PROMO 64J1 Politician - Donald Trump - FlickrCC - Gage Skidmore

Trump acquitted again on latest impeachment charge

U.S. President Donald Trump. FlickrCC - Gage Skidmore
Dan McCaleb | The Center Square

(The Center Square) – Former President Donald Trump on Saturday was acquitted of an impeachment charge that he incited the January 6 storming of the Capitol in Washington D.C. It is the second time in a year the U.S. Senate determined Trump was not guilty of impeachment charges brought by the Democratic-controlled House.

A majority of senators voted to convict Trump in the 57-43 vote, but that fell short of the two-thirds majority of 67 votes needed to convict the former president. Seven Republican senators joined all 50 Democrats in their vote to convict.

Republica senators voting to convict the former president include

  • Mitt Romney - Utah
  • Richard Burr - North Carolina
  • Pat Toomey - Pennsylvania
  • Lisa Murkowski - Alaska
  • Bill Cassidy - Louisiana
  • Ben Sasse - Nebraska
  • Susan Collins of Maine

Colorado's newly-elected junior, Senator John Hickenlooper, issued a brief statement following his vote to convict the former president, saying, "As the evidence showed, former President Trump sought to overturn a free and fair election in order to preserve his grip on power. In doing so, he incited an insurrection and threatened the peaceful transfer of power -- the very bedrock of our democracy. I’m hopeful that we can turn the page on this dark chapter in American history and move forward as a country to tackle the pressing challenges ahead."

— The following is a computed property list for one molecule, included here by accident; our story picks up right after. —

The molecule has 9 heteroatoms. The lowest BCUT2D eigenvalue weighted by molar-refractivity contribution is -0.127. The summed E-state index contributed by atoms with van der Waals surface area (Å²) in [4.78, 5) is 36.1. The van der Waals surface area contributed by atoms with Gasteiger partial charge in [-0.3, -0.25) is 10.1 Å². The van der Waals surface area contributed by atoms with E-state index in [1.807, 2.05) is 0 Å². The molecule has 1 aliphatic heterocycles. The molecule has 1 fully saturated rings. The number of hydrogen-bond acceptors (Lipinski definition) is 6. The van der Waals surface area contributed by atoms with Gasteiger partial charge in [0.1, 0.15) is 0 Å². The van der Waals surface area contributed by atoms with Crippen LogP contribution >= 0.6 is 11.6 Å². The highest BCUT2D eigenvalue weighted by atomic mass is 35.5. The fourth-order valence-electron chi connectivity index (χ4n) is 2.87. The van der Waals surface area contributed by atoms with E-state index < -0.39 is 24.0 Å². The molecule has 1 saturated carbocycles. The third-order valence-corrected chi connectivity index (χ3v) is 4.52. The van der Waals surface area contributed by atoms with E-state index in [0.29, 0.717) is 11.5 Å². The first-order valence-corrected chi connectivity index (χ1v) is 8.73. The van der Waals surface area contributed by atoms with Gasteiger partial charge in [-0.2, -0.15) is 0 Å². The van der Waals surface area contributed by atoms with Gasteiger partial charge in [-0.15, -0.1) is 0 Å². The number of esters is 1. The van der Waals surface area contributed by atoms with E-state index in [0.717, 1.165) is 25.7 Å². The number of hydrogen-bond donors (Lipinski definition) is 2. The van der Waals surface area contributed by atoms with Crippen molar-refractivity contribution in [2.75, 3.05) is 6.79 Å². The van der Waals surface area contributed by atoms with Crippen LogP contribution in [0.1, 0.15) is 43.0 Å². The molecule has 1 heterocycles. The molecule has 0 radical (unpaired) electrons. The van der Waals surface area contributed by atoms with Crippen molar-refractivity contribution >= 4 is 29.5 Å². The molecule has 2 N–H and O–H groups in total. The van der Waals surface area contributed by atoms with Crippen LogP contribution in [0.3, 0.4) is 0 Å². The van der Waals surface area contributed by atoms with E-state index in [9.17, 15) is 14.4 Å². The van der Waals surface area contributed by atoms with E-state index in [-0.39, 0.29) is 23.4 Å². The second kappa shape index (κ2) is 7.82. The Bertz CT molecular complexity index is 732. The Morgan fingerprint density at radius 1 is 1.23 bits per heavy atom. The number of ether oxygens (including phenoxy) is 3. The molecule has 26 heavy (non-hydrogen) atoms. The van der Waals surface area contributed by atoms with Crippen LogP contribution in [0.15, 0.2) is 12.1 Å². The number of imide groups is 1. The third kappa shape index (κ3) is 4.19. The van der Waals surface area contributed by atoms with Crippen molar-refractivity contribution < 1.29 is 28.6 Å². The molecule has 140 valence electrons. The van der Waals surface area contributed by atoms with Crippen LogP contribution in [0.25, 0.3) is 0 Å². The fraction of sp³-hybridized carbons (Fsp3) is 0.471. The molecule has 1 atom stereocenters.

The single article of impeachment against the former president, with 190 co-sponsors in the U.S. House, reads, in part: “In all this, President Trump gravely endangered the security of the United States and its institutions of Government. He threatened the integrity of the democratic system, interfered with the peaceful transition of power, and imperiled a coequal branch of Government. He thereby betrayed his trust as President, to the manifest injury of the people of the United States.”

The move in the House to impeach came after Trump spoke to supporters January 6 outside the White House as the House and Senate met in joint session in the Capitol to certify each state’s Electoral College votes declaring President-elect Joe Biden the winner of the November 3 election.

Trump told the crowd he would not concede and that he knew “everyone would be making their way over to the Capitol to protest peacefully and patriotically" and they should “give our Republicans the kind of pride and boldness that they need to take back this country.”

Thousands of people later descended on the Capitol and hundreds breached the doors, entering the building and sending lawmakers into hiding. Democrats said Trump’s words “incited an insurrection.” Some officials have also said the former president resisted making efforts to calm rioting at the Capitol.

Former Senate Majority Leader Mitch McConnell, a Republican, assigned blame to Trump and others for the riots.

"The last time the Senate convened, we had just reclaimed the Capitol from violent criminals who tried to stop Congress from doing our duty," McConnell said on the floor. "This mob was fed lies. They were provoked by the President and other powerful people. And they tried to use fear and violence to stop a specific proceeding of the first branch of the federal government which they did not like."

McConnell did not vote to convict the former president, however.

Trump is the first president to ever be impeached twice, and the first to beat the charges twice.

GOP Sens. Richard Burr of North Carolina, Bill Cassidy of Louisiana, Susan Collins of Maine, Lisa Murkowski of Alaska, Mitt Romney of Utah, Ben Sasse of Nebraska and Pat Toomey of Pennsylvania joined with Democrats in voting guilty.